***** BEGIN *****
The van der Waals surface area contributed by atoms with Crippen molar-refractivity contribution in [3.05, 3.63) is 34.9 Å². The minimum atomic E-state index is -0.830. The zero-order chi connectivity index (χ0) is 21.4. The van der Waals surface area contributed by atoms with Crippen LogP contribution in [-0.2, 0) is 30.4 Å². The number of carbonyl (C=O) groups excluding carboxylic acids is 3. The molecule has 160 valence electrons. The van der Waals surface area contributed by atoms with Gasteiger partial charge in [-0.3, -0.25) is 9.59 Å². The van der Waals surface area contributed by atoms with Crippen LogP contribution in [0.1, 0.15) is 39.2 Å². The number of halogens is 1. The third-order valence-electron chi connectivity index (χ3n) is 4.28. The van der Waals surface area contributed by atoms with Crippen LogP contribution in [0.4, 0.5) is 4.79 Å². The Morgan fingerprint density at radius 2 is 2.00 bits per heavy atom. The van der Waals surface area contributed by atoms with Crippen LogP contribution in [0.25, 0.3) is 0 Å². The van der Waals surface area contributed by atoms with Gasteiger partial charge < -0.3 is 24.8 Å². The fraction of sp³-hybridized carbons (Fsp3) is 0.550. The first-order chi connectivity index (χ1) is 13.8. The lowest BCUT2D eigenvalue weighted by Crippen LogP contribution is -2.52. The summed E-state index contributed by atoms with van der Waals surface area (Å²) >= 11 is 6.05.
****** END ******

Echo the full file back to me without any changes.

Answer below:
The van der Waals surface area contributed by atoms with Crippen molar-refractivity contribution in [3.05, 3.63) is 34.9 Å². The minimum atomic E-state index is -0.830. The zero-order chi connectivity index (χ0) is 21.4. The van der Waals surface area contributed by atoms with Crippen LogP contribution in [-0.2, 0) is 30.4 Å². The number of carbonyl (C=O) groups excluding carboxylic acids is 3. The molecule has 160 valence electrons. The van der Waals surface area contributed by atoms with Gasteiger partial charge in [-0.3, -0.25) is 9.59 Å². The van der Waals surface area contributed by atoms with Crippen LogP contribution in [0.1, 0.15) is 39.2 Å². The number of halogens is 1. The third-order valence-electron chi connectivity index (χ3n) is 4.28. The van der Waals surface area contributed by atoms with Crippen LogP contribution in [0.4, 0.5) is 4.79 Å². The Morgan fingerprint density at radius 2 is 2.00 bits per heavy atom. The van der Waals surface area contributed by atoms with Crippen LogP contribution in [0.25, 0.3) is 0 Å². The van der Waals surface area contributed by atoms with Gasteiger partial charge < -0.3 is 24.8 Å². The fraction of sp³-hybridized carbons (Fsp3) is 0.550. The first-order chi connectivity index (χ1) is 13.8. The lowest BCUT2D eigenvalue weighted by Crippen LogP contribution is -2.52. The summed E-state index contributed by atoms with van der Waals surface area (Å²) >= 11 is 6.05.